“Well, Transparency International identified 2,189 companies registered in the UK and its Overseas Territories and Crown Dependencies which were used in 48 Russian money laundering and corruption cases involving ‘over £82 billion worth of funds diverted by rigged procurement, bribery, embezzlement and the unlawful acquisition of state assets.’ But we’re already aware of most of that, so there’s undoubtedly a lot more.”
Colefax-Villiers grunted. Or possibly sighed. Kate couldn’t tell which.
“Kate, I’m still waiting for the good news.”
“You could say that the new laws are beginning to work, but slowly. Our friends at the National Crime Agency’s new Combating Kleptocracy Cell are doing what they can despite resource pressures, but it’s an uphill struggle.”
“What about the UWOs?”
“Ah, yes. The High Court can issue an Unexplained Wealth Order in suspicious cases but only a handful have ever been requested. For example, it is not generally known if Vladimir Gruzdev’s 8-year old daughter was ever the subject of an UWO or, if so, what her reaction might have been. Vladimir is a Russian billionaire who bought a Kensington flat for £2.3 million in 2000 - probably worth about £8 million today - through a Cayman Islands company. Then little Miss Gruzdev became the owner of the flat in February 2022, coincidentally about three weeks before Russia invaded Ukraine.”
“It might also help that they are making it compulsory for companies to do identity verification checks before they notify Companies House that they are appointing a new director. Many people mistakenly thought this was happening already. But there have been subtle clues that the system is not watertight. Like the case of the company with a Soho address and a director with an Italian name meaning ‘The Chicken Thief’ whose occupation was listed as ‘Fraudster’. Imagine the surprise when it was discovered that the company was Mafia-related.”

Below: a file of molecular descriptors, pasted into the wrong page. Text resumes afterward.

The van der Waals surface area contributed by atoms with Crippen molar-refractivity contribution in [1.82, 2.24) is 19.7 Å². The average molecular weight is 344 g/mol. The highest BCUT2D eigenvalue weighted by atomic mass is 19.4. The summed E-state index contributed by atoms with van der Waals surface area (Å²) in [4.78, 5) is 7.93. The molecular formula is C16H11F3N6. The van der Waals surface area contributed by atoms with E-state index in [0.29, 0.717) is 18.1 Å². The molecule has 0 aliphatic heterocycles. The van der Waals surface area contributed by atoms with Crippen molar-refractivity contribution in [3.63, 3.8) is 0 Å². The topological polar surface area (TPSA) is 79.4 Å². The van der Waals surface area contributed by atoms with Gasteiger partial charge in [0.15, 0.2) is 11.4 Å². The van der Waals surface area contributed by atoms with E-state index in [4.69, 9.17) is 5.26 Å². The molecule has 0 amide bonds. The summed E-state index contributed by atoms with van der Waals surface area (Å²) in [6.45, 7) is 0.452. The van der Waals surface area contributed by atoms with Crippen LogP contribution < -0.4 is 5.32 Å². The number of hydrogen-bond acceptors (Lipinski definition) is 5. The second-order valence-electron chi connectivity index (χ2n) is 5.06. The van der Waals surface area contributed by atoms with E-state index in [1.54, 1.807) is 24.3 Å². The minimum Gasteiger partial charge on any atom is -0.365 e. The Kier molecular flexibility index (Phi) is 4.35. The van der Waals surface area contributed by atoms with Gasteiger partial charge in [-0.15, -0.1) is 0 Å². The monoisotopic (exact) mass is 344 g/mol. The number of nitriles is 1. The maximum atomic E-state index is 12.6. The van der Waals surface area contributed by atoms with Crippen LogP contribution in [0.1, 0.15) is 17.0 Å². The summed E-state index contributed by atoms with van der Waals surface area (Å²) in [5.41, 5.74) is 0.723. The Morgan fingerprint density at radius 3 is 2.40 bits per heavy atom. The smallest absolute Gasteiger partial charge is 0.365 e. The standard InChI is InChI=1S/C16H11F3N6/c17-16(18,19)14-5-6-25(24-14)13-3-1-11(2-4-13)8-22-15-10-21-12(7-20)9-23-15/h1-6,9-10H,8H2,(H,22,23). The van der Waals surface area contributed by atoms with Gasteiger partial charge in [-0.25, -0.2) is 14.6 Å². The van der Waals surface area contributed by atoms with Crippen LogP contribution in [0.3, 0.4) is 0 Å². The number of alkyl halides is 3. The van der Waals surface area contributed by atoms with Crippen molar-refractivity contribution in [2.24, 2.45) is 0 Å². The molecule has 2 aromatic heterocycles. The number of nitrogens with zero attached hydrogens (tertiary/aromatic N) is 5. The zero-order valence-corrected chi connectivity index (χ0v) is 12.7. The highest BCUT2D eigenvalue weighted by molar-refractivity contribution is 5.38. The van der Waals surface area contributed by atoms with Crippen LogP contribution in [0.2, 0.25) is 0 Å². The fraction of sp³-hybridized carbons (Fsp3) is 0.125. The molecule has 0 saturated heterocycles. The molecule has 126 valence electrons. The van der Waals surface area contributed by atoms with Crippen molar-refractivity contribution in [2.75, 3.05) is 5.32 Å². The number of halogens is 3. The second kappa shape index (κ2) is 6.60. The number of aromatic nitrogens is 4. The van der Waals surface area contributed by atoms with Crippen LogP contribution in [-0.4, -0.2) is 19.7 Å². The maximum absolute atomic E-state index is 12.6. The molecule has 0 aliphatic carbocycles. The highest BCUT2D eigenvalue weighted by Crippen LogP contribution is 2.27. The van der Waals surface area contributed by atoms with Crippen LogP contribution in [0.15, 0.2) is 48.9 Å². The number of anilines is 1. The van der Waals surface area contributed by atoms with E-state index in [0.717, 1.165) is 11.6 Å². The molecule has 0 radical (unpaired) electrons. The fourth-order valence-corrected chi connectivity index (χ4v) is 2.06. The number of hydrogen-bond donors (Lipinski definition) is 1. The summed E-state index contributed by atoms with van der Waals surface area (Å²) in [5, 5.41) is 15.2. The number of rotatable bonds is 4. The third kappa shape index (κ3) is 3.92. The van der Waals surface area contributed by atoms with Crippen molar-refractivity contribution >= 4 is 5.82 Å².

Colefax-Villiers was now thoroughly depressed. “So you’re telling me that, with a little gentle pressure, Oliphant could probably lead us to a few anonymous Russians, but it would only be a drop in the ocean and we simply don’t have the resources to track them all down?”
“Yes, precisely.” Kate paused and, as if in answer to Colefax-Villiers’s gloomy silence, she continued, “And, looking at all this, doesn’t it make you wonder how seriously the government is actually thinking about the billions being laundered here by non-Russians as well? They don’t need us to tell them we have a problem – just look at all the leaks about money laundering in the Panama papers, the Paradise Papers, the FinCEN Files and the Rotenberg Files among others.”
“And what are we doing about all the foreign money being infiltrated into British politics by donors with questionable links? If UK political parties are supposed to be transparent about their sources of funds, why have they accepted £14 million over the past five years, funnelled to them via the ‘unincorporated association’ loophole which is only lightly regulated, and one where the source of funds can be fiendishly difficult to identify?”
“And why, for example, did the government recently kill an amendment to the national security bill requiring political parties to identify the true source of donations?”
Colefax-Villiers smiled glumly. “Steady, Kate. Ours is not to reason why.”
Unwinding himself painfully from the offending Annibale Colombo, Colefax-Villiers sloped off, consoled by the prospect of a companionable gin and tonic along the road at Boodle’s.
For security reasons, I understand that Rupert Colefax-Villiers’s name does not appear on the membership list of any London club. It is likely, therefore, that he was visiting Boodle’s (left) as a member’s guest.
Photo: Denis Lyons